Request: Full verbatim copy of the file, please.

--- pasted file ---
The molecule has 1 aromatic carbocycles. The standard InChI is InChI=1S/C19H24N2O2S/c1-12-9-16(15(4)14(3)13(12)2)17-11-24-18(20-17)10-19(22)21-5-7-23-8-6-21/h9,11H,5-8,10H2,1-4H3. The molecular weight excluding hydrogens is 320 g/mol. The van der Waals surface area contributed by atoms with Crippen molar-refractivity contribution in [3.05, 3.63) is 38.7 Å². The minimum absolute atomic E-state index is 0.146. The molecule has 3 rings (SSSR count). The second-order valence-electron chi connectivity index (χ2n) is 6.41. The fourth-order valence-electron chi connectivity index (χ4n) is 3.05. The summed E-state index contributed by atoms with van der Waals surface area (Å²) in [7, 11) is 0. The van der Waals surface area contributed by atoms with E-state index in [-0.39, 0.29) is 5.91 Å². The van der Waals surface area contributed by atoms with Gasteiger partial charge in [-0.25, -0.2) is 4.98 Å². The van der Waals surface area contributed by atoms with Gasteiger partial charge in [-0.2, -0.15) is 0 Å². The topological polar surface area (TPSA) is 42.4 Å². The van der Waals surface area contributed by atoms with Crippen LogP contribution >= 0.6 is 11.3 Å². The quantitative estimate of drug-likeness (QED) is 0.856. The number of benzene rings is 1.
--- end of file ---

The molecule has 1 aromatic carbocycles. The standard InChI is InChI=1S/C19H24N2O2S/c1-12-9-16(15(4)14(3)13(12)2)17-11-24-18(20-17)10-19(22)21-5-7-23-8-6-21/h9,11H,5-8,10H2,1-4H3. The molecular weight excluding hydrogens is 320 g/mol. The van der Waals surface area contributed by atoms with Crippen molar-refractivity contribution in [3.05, 3.63) is 38.7 Å². The minimum absolute atomic E-state index is 0.146. The molecule has 3 rings (SSSR count). The second-order valence-electron chi connectivity index (χ2n) is 6.41. The fourth-order valence-electron chi connectivity index (χ4n) is 3.05. The summed E-state index contributed by atoms with van der Waals surface area (Å²) in [7, 11) is 0. The van der Waals surface area contributed by atoms with E-state index in [-0.39, 0.29) is 5.91 Å². The van der Waals surface area contributed by atoms with Gasteiger partial charge in [-0.25, -0.2) is 4.98 Å². The van der Waals surface area contributed by atoms with Gasteiger partial charge in [-0.2, -0.15) is 0 Å². The topological polar surface area (TPSA) is 42.4 Å². The van der Waals surface area contributed by atoms with Crippen LogP contribution >= 0.6 is 11.3 Å². The quantitative estimate of drug-likeness (QED) is 0.856. The number of benzene rings is 1.